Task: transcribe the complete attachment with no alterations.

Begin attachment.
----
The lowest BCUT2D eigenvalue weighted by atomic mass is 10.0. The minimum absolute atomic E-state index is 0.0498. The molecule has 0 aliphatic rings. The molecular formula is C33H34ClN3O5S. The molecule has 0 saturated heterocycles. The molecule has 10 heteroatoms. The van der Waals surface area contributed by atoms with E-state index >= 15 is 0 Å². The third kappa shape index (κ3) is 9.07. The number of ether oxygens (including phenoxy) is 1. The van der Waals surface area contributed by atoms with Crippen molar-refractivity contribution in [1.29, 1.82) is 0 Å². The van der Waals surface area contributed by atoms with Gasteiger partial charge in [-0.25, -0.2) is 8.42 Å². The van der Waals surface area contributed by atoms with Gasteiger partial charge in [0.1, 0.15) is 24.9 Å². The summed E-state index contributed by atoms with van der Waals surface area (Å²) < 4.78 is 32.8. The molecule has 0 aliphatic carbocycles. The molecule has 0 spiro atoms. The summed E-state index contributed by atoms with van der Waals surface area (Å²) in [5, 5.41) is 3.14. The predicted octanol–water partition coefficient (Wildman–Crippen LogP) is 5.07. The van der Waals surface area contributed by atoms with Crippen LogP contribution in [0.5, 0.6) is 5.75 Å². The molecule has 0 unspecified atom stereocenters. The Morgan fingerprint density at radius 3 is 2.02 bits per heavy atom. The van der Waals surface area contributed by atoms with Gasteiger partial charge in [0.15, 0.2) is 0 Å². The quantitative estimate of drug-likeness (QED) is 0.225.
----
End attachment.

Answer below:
The lowest BCUT2D eigenvalue weighted by atomic mass is 10.0. The minimum absolute atomic E-state index is 0.0498. The molecule has 0 aliphatic rings. The molecular formula is C33H34ClN3O5S. The molecule has 0 saturated heterocycles. The molecule has 10 heteroatoms. The van der Waals surface area contributed by atoms with E-state index >= 15 is 0 Å². The third kappa shape index (κ3) is 9.07. The number of ether oxygens (including phenoxy) is 1. The van der Waals surface area contributed by atoms with Crippen molar-refractivity contribution in [1.29, 1.82) is 0 Å². The van der Waals surface area contributed by atoms with Gasteiger partial charge in [-0.25, -0.2) is 8.42 Å². The van der Waals surface area contributed by atoms with Gasteiger partial charge in [0.1, 0.15) is 24.9 Å². The summed E-state index contributed by atoms with van der Waals surface area (Å²) < 4.78 is 32.8. The molecule has 0 aliphatic carbocycles. The molecule has 0 spiro atoms. The summed E-state index contributed by atoms with van der Waals surface area (Å²) in [5, 5.41) is 3.14. The predicted octanol–water partition coefficient (Wildman–Crippen LogP) is 5.07. The van der Waals surface area contributed by atoms with Crippen LogP contribution in [0.5, 0.6) is 5.75 Å². The molecule has 0 unspecified atom stereocenters. The Morgan fingerprint density at radius 3 is 2.02 bits per heavy atom. The van der Waals surface area contributed by atoms with Gasteiger partial charge in [0.15, 0.2) is 0 Å². The quantitative estimate of drug-likeness (QED) is 0.225.